22 July 2017
Yesterday, after writing and swimming, I took a 90-minute train ride north to the high valley above Lausanne. Called the Mittelland, this plateau is a great swath of farmland that stretches between the Jura and the Alpes. I wanted to visit the ruins of a Roman called Aventicum, Avenches. 2000 years ago, it was a city of 20,000, with amphitheater, temples, theatre, baths and forum.
|Amphitheater seats: modern on left, restored original on right.|
My favorite historian of landscape, J.B. Jackson writes about the importance of ruins. Sometimes they are reconstructed as monuments to a lost golden age. I’m not Swiss, so I don’t know what these ruins mean to the Swiss.
Descending from the train, I climbed up to the village. It’s high noon. Arriving at the amphitheater, I found bare-torsoed workmen applying sun-screen and building seats and stage for an August rock concert.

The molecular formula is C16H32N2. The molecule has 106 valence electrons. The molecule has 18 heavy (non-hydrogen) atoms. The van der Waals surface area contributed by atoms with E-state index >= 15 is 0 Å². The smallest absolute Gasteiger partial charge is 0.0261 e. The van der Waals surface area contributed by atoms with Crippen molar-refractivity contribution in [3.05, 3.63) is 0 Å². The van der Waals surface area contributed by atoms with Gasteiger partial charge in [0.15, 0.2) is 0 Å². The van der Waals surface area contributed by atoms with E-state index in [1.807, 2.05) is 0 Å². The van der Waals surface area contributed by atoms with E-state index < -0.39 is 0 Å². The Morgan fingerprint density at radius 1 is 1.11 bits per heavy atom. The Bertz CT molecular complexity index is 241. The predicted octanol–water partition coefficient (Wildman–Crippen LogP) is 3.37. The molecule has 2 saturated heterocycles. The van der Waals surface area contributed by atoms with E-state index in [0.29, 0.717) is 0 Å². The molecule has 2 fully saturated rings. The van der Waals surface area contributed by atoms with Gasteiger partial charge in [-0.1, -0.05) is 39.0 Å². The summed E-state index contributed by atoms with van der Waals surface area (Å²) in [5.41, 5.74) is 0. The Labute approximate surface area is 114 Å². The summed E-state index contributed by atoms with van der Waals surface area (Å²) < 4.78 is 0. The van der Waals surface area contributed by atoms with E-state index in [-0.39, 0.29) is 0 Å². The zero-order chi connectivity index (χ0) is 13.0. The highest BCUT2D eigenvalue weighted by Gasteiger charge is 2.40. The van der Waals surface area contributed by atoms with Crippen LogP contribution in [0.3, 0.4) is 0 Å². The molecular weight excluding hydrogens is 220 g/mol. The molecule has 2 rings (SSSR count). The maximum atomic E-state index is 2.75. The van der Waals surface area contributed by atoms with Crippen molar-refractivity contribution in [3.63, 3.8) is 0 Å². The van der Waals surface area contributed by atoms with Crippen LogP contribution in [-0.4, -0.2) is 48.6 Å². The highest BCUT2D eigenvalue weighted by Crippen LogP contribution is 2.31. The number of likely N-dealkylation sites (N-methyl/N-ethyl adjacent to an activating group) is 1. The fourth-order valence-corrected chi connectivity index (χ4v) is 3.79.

In the museum I admired the replica of the golden bust of Marcus Aurelius, the philosopher, who ruled the Empire for two decades in Aventicum’s hay-day.
What do these ruins mean to me? The passage of all Empires? Avenches Tourism provided a map of the ancient city, superimposed on the modern. The purpose of Roman city planning seems clear: the necessities for social order and civic engagement were planted in stone: politics, religion, entertainment and social bathing. Those who participated were shaped by those stones. How many of the Celtic Helvetti, whom the Romans defeated, eventually participated? Who did not participate?